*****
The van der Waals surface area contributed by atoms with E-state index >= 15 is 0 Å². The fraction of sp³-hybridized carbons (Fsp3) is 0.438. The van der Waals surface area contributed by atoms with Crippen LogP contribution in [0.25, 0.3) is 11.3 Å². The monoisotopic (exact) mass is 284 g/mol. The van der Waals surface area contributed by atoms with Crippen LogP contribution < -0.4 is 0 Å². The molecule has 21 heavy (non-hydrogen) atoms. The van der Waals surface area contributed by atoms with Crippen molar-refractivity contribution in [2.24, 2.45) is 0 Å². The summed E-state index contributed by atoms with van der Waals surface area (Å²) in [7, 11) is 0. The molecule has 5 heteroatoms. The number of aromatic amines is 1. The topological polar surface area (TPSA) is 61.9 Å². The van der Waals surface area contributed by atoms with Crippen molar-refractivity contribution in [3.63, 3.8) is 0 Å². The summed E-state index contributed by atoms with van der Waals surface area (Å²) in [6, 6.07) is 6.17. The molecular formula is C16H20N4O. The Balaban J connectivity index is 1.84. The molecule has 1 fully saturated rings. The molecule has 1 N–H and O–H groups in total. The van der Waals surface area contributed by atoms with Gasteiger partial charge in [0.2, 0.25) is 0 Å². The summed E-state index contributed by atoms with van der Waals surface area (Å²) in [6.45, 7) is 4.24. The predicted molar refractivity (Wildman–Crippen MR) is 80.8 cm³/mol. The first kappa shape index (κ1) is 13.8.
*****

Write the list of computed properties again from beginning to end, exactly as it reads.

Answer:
The van der Waals surface area contributed by atoms with E-state index >= 15 is 0 Å². The fraction of sp³-hybridized carbons (Fsp3) is 0.438. The van der Waals surface area contributed by atoms with Crippen LogP contribution in [0.25, 0.3) is 11.3 Å². The monoisotopic (exact) mass is 284 g/mol. The van der Waals surface area contributed by atoms with Crippen LogP contribution < -0.4 is 0 Å². The molecule has 21 heavy (non-hydrogen) atoms. The van der Waals surface area contributed by atoms with Crippen molar-refractivity contribution in [2.24, 2.45) is 0 Å². The summed E-state index contributed by atoms with van der Waals surface area (Å²) in [7, 11) is 0. The molecule has 5 heteroatoms. The number of aromatic amines is 1. The topological polar surface area (TPSA) is 61.9 Å². The van der Waals surface area contributed by atoms with Crippen molar-refractivity contribution in [3.63, 3.8) is 0 Å². The summed E-state index contributed by atoms with van der Waals surface area (Å²) in [6, 6.07) is 6.17. The molecular formula is C16H20N4O. The Balaban J connectivity index is 1.84. The molecule has 1 fully saturated rings. The molecule has 1 N–H and O–H groups in total. The van der Waals surface area contributed by atoms with Gasteiger partial charge in [0.2, 0.25) is 0 Å². The summed E-state index contributed by atoms with van der Waals surface area (Å²) in [6.45, 7) is 4.24. The predicted molar refractivity (Wildman–Crippen MR) is 80.8 cm³/mol. The first kappa shape index (κ1) is 13.8.